From the Department of Neurology, Sina Hospital, Tehran University of Medical Sciences, Tehran, Iran (Drs. Togha and Ashrafian); and Department of Epidemiology, School of Public Health, Tehran University of Medical Sciences, Tehran, Iran (Dr. Tajik).
Open-Label Trial of Cinnarizine in Migraine Prophylaxis
Article first published online: 21 MAR 2006
Headache: The Journal of Head and Face Pain
Volume 46, Issue 3, pages 498–502, March 2006
How to Cite
Togha, M., Ashrafian, H. and Tajik, P. (2006), Open-Label Trial of Cinnarizine in Migraine Prophylaxis. Headache: The Journal of Head and Face Pain, 46: 498–502. doi: 10.1111/j.1526-4610.2006.00381.x
- Issue published online: 21 MAR 2006
- Article first published online: 21 MAR 2006
- Accepted for publication June 1, 2005.
Objective.—To assess the effectiveness and safety of cinnarizine as a migraine-preventive therapy.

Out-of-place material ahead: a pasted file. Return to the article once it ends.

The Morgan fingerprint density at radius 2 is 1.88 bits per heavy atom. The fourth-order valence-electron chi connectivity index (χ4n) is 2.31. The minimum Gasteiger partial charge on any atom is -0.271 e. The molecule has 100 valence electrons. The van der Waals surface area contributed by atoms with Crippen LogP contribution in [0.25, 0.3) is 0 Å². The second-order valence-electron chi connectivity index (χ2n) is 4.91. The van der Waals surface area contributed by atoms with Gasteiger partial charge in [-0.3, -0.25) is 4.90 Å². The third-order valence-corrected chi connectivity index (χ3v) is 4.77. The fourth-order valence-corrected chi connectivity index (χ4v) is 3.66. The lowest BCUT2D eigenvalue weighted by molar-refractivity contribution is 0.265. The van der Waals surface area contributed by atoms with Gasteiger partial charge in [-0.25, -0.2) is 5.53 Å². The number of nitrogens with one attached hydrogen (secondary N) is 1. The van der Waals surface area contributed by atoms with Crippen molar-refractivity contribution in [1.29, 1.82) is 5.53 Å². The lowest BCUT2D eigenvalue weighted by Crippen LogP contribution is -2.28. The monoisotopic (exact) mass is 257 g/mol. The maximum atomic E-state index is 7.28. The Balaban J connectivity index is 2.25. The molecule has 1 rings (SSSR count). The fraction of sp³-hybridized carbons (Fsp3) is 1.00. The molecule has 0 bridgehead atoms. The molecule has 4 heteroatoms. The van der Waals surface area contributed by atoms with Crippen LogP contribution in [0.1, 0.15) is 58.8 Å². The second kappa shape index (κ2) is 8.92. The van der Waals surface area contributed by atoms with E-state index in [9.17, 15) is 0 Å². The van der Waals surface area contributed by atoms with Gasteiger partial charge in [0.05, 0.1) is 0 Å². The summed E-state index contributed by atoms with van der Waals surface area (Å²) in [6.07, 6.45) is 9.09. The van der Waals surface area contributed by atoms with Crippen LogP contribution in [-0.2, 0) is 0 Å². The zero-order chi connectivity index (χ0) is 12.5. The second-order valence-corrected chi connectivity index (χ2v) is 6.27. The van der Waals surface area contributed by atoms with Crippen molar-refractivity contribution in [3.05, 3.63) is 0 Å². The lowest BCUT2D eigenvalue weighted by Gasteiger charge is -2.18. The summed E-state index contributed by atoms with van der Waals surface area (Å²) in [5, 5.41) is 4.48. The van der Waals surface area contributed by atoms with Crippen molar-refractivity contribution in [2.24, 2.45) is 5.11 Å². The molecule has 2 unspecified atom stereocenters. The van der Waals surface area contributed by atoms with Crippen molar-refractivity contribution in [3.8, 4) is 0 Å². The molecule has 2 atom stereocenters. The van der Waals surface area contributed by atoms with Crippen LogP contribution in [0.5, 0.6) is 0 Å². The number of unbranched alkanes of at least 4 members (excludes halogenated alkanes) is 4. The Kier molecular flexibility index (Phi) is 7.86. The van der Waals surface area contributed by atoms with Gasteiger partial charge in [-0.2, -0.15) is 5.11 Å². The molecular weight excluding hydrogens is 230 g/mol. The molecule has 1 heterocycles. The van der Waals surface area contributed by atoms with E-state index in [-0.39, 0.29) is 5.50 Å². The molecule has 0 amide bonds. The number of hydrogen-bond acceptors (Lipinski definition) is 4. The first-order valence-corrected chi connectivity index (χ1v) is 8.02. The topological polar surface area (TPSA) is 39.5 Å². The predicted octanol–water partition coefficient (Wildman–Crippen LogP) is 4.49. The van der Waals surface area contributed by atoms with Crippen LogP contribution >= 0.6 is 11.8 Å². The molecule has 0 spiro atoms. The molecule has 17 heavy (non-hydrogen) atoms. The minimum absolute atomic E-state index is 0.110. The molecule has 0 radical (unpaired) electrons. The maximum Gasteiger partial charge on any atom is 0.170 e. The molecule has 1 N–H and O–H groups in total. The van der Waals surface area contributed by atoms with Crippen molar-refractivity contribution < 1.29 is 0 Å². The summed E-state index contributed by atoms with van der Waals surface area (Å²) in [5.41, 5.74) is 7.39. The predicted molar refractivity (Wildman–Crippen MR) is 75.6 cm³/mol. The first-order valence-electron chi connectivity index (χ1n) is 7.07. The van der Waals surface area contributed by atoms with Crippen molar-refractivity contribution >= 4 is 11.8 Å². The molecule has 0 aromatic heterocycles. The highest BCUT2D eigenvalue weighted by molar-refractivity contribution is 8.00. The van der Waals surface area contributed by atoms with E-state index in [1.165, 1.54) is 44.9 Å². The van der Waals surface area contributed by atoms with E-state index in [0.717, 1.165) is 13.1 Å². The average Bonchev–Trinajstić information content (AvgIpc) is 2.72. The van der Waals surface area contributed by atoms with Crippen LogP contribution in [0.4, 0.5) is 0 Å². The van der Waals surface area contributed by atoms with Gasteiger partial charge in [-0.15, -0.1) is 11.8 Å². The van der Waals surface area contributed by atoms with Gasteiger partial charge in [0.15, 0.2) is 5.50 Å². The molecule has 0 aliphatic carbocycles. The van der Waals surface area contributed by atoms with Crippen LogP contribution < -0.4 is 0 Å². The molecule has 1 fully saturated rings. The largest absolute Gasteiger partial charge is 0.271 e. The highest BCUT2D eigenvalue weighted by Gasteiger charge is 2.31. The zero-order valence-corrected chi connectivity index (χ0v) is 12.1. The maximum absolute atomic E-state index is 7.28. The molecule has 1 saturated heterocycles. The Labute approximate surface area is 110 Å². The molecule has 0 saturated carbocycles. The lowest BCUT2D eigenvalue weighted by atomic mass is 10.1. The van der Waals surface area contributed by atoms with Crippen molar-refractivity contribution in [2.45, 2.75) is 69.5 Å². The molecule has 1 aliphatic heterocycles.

Methods.—Sixty patients with more than 2 migraine headache attacks during a 4-week baseline entered the study and received a 25-mg tablet cinnarizine twice daily for the first 3 days and then 3 times daily. They were assessed on weeks 2, 6, 10, and 14. Reduction from baseline in 4-week migraine headache rate was the primary efficacy variable. Reduction in migraine attacks duration and severity was also evaluated.
Results.—The mean reduction in 4-week migraine headache rate was 4.6 ± 2.2 from the baseline of 6.2 ± 2.2 after 14 weeks of treatment, which was statistically significant (P < 0.001). Percent reduction in 4-week migraine frequency was 35% after 2 weeks, 74% after 6 weeks, 74% after 10 weeks, and 75% after 14 weeks of treatment. Significant reduction in attack duration (P < 0.001) and severity (P < 0.001) was also noted. No serious adverse events were observed in this series of patient.
Conclusion.—Cinnarizine is an efficacious and well-tolerated prophylactic antimigraine medication, which has early onset effectiveness.